A collaboration involving Robert De Niro and celebrity chef Nobu Matsuhisa, the recently announced Nobu Residences Toronto has grabbed public attention, with the Teeple Architects-designed hotel-restaurant-condo project set to bring a conspicuous two-tower presence to the Entertainment District. Now making its way through the planning process, more concrete information about Nobu Residences Toronto is becoming available, as a new submission details the heritage preservation plan for the Mercer Street site. 

Nobu Residences, Toronto, by Madison Group, Teeple ArchitectsNobu Residences Toronto, image via Madison Group

The heritage strategy for the Madison Group and Westdale Properties' 49-storey development is being developed by Toronto's ERA Architects, with the submission outlining the scope of the façade restoration and partial re-construction of the Pilkington Glass Factory complex that still occupies the site. With parts of the complex dating back to the 19th century, the report also sheds light on the history of the formerly industrial site, and the three historic buildings that exist now. 

Designed by Scottish-trained Toronto architect D.B. Dick in 1894, the Mercer Street warehouse building that housed the second Canadian branch of the U.K. glass factory is now designated under Part IV of the Ontario Heritage Act. Completed in 1895, the warehouse was expanded in 1920, this time with a more Edwardian design by Burke, Horwood, and White. Finally, an adjoining 1931 stone-clad office building—designed by the successor firm to Burke, Horwood, and White—was constructed in 1931. 

Nobu Residences, Toronto, by Madison Group, Teeple Architects15 Mercer Street dates to 1895, image via Google Maps

All three buildings are identified as having significant heritage value. The scale, form massing, red brick cladding, and industrial-scale fenestration are cited as notable attributes for the two older structures. However, the brick-work of both structures is conspicuously damaged, while window and door configurations were almost completely re-jigged throughout the 20th century.

Nobu Residences, Toronto, by Madison Group, Teeple ArchitectsThe middle building dates to 1910, image via Google Maps

Meanwhile, the 1931 office building is one of Toronto's relatively few WW II-era commercial structures to feature Art Deco and Modern styling, though much of the structure's stone and glass cladding has been damaged, and the interior has also been heavily altered. 

Nobu Residences, Toronto, by Madison Group, Teeple ArchitectsThe site's western building dates to 1931, image via Google Maps

According to the Heritage Conservation Plan (HCP), the street-facing north elevations off all three buildings will be restored to their original designs, along with the east return wall of 15 Mercer, which fronts an alley. The façades will be retained and shored up during construction; a process closely resembling the work now underway at the King Blue site immediately to the northwest. The temporary shoring structure would be constructed in the public right of way, allowing for excavation of the site to the south.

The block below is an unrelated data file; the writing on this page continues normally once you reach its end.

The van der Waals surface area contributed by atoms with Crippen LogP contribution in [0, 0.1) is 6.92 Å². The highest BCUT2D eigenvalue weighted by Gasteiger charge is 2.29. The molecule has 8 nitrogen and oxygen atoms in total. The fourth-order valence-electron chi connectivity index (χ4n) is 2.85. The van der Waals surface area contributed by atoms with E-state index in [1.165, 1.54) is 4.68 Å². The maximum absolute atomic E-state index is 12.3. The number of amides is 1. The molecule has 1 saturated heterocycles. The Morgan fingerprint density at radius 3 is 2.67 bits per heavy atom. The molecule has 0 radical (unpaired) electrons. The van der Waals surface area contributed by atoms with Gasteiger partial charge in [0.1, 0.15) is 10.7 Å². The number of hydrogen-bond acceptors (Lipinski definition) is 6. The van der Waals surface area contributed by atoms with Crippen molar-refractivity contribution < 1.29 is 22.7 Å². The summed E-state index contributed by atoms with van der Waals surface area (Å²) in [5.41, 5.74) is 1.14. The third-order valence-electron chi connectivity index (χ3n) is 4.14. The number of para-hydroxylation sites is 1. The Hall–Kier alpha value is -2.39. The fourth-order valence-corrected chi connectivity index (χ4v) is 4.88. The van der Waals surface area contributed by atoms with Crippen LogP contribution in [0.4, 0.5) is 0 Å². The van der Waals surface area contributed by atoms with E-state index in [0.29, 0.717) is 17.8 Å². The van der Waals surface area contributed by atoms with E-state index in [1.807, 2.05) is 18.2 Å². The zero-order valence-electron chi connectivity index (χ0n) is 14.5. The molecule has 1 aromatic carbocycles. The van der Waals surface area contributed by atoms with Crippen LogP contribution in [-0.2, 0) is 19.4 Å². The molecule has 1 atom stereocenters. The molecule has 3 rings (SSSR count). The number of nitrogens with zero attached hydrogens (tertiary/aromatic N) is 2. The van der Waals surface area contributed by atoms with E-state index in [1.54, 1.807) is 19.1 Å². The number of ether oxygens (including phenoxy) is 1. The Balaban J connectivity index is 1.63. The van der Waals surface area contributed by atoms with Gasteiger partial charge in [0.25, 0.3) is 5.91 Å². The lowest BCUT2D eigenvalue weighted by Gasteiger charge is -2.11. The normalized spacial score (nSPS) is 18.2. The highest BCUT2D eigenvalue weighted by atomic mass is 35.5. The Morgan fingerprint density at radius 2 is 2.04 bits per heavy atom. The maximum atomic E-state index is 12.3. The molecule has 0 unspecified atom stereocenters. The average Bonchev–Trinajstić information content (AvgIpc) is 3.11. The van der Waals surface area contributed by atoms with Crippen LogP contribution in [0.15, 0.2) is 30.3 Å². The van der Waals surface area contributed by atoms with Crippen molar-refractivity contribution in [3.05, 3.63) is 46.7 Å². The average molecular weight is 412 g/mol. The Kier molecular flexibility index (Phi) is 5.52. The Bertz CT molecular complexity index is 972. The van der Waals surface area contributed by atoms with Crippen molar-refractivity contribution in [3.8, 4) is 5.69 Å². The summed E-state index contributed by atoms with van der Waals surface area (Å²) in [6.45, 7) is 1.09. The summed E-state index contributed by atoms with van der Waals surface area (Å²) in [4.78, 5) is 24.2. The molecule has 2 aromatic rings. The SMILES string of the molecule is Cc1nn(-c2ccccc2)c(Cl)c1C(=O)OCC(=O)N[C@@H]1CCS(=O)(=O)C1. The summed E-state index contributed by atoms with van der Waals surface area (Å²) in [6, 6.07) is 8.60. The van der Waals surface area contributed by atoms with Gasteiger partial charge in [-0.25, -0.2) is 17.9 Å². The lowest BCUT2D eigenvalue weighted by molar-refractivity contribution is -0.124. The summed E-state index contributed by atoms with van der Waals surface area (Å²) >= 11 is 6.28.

To maintain some impression of three-dimensional depth, the upper floors of the mid-block 1910 warehouse will also be "reconstructed with matching brick to a depth of 5 metres, with modified window openings." Above, the glassy podium volumes will also be stepped back from the heritage façades, attempting to defer some prominence to the historic frontages. In order to highlight the older built form, new signage will also be kept to a minimum. 

Nobu Residences, Toronto, by Madison Group, Teeple ArchitectsA closer look at the podium levels, image via Google Maps

At the east end of the site, the 1894 frontage at 15 Mercer will house a residential lobby for the approximately 700 condominium suites of Nobu Residences, with a second lobby planned in the new podium west of the three retained façades. Meanwhile, the 1931 office frontage will be home to the marquee restaurant, with a rooftop patio topping the new-built volume. While the building will be entirely demolished behind the façade, the lobby and staircase will be re-built according to original 1931 drawings, creating a signature 15,000 ft² space. East of the bar, a retail space is also planned. 

Nobu Residences, Toronto, by Madison Group, Teeple ArchitectsThe ground floor plan, click for a closer view, image via submission to the City of Toronto

Vehicle access and servicing will be provided via the public laneway at the south end of the site, while hotel uses—including valet parking, and pick up and drop off—will be accessed at the west end of the two-tower complex. Behind the façades, the entirety of the site's footprint will be occupied by underground parking, with the HCP arguing that the City's "[p]arking requirements for the proposed development require the excavation of the entire development parcel."

As is sometimes the case, full in-situ preservation of historic structures is made more difficult by the fact that the entirety of the site effectively has to be excavated in order to provide necessary underground parking. For buildings to be fully preserved, this would require a complex and costly relocation—or the type of suspended in-situ preservation seen at Karma Condos—of heritage structures. While more complete preservation initiatives are usually still possible under these circumstances, the scope of the façade retention at Nobu hints at a causal relationship between parking minimums and the viability of in-situ heritage preservation. 


We will keep you updated as more information becomes available, and the plans continue to take shape. In the meantime, a general overview of the project can be found in our introductory story, while additional facts are listed in our dataBase file, linked below. Want to share your thoughts? Leave a comment on this page, or join the ongoing conversation in our Forum.